True Kitchen + Kocktails owner stands by viral statement against ‘twerking’ in his Dallas restaurant

An incident captured on Sunday night at a downtown Dallas restaurant has gone viral on multiple social media platforms and filled in comments.

Owner Kevin Kelley addresses the guests in his dining room in a 52-second video that was filmed at True Kitchen + Kocktails at around 7.45 p.m. on Sunday and opened in August.

“I invested a lot of money in buying this building and developing this concept so that black people could have a nice place to go,” said Kelley, standing in the middle of his restaurant, surrounded by customers. Then he asks the DJ to stop the music. “But all that twerking and [expletive]Take it to Pryme, take it to Pink [two Dallas clubs]because we are a restaurant. “

Then Kelley, who is black, shared a message for anyone who wants to work in his house: “Get this [expletive] from my restaurant. “And for anyone who doesn’t like this news?” Go out because I don’t need your money. “

The tweet, which saw the video millions of times for the first time in less than a day, describes the incident as a “suicide in front of the camera in a restaurant”. Many seem to agree, but overall online reactions seem mixed.

On Monday morning Wes Williams, who owns BurgerIM in the West End, expressed his support for Kelley in a Facebook post. Many in the comments section on this post seem to repeat his opinion.

Owner Kevin Kelley (left) and General Manager Rico Spears at the True Kitchen + Kocktails restaurant in downtown Dallas.(Ben Torres / Special Contributor)

On Monday afternoon, Kelley discussed the incident in a post on the restaurant’s Facebook page. He apologized to those who were offended by his “poor choice of words”. He described the incident as he saw it and said that the guests at three tables that evening stood on “furniture”, leaned on glass, and worked. In the statement, Kelley stands by his decision as “an indictment against the few who do not respect our restaurant”.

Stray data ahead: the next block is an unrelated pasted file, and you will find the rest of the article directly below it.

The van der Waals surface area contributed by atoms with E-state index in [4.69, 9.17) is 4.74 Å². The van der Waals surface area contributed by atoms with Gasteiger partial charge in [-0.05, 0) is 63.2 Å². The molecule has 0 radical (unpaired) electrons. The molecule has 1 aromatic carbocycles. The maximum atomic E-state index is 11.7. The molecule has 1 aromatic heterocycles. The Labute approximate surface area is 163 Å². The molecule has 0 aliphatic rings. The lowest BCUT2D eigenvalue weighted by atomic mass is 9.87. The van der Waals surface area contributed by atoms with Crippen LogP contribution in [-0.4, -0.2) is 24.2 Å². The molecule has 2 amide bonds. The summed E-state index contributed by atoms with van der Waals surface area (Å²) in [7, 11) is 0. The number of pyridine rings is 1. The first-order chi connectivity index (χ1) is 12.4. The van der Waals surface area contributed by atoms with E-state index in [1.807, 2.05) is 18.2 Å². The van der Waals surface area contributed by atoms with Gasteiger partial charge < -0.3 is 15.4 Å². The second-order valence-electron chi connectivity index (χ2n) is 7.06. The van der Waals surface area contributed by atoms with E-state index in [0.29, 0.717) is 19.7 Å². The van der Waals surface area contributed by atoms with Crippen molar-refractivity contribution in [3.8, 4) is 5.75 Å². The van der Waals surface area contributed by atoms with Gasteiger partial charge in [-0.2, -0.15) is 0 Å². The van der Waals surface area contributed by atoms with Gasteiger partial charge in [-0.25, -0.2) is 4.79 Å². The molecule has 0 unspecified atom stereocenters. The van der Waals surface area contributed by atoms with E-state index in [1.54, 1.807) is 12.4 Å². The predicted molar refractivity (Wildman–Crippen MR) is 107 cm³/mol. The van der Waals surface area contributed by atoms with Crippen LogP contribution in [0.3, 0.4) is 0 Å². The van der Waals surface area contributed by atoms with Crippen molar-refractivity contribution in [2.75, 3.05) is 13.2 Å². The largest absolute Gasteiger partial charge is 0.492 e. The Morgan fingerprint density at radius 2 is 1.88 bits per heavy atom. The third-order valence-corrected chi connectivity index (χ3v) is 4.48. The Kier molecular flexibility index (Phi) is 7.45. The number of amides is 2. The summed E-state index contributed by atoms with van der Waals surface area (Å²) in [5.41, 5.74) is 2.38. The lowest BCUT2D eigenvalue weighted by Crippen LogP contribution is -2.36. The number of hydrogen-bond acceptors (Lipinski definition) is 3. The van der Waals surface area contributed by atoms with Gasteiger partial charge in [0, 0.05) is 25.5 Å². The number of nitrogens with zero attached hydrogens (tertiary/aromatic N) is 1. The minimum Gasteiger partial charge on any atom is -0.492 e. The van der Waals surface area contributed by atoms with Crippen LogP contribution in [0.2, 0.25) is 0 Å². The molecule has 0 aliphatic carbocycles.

The customer Trice Jones and her sister had been in the restaurant for about an hour at the time of the incident, she said. Believing the music played a role, she notes that Lil Ronny’s song “Throw Dat A– in a Circle” was playing at the time of the incident. (The Dallas rapper noticed this himself.)

“They played club music,” says Jones. She says the music was loud and a lot of people were dancing so she thought she was encouraged. Jones describes Kelley’s speech as “dramatic,” and her first thought when everyone started recording was that someone was proposed.

“The fact that we have music in our restaurant doesn’t mean you can stand in our seats, lean on glass and twerk,” said Kelley when he was reached by phone on Monday afternoon. He said his first concern was the liability the situation was creating for the restaurant, adding that he politely asked the group to stop a few times before turning to the larger dining room. “This is a restaurant, we don’t have a dance floor and these were the only ladies who ever behaved like this. This is a situation of less than 1%, ”he said.

After reaching out to customers, Kelley let five or six of his patrons leave the restaurant. “They had no respect for us or the other customers, so it was necessary,” he said.

In retrospect, Kelley said he regretted using profanity. “But if that’s the only thing people get caught up in, consider guest behavior first,” he said. “We created a restaurant that serves the community. We created over 70 jobs during a pandemic. Ninety-nine percent of our guests are fantastic and we love them. We won’t ruin your experience because we have a few guests who want furniture and twerking. That’s not what we’re the restaurant for. “

Kelley was also concerned about the reactions to the video. “We understand that we cannot be the restaurant for everyone,” he said. “But now there are thousands of people across the country who understand the importance of the black community having a good concept in which to eat out. Those who are upset about the actions we have taken should look in the mirror and ask themselves if they would like guests to behave like this in their restaurant. “

The lounge area of ​​the True Kitchen + Kocktails restaurant, which opened in downtown Dallas in August.  Ben Torres / Special ContributorThe lounge area of ​​the True Kitchen + Kocktails restaurant, which opened in downtown Dallas in August. Ben Torres / Special Contributor(Ben Torres / Special Contributor)

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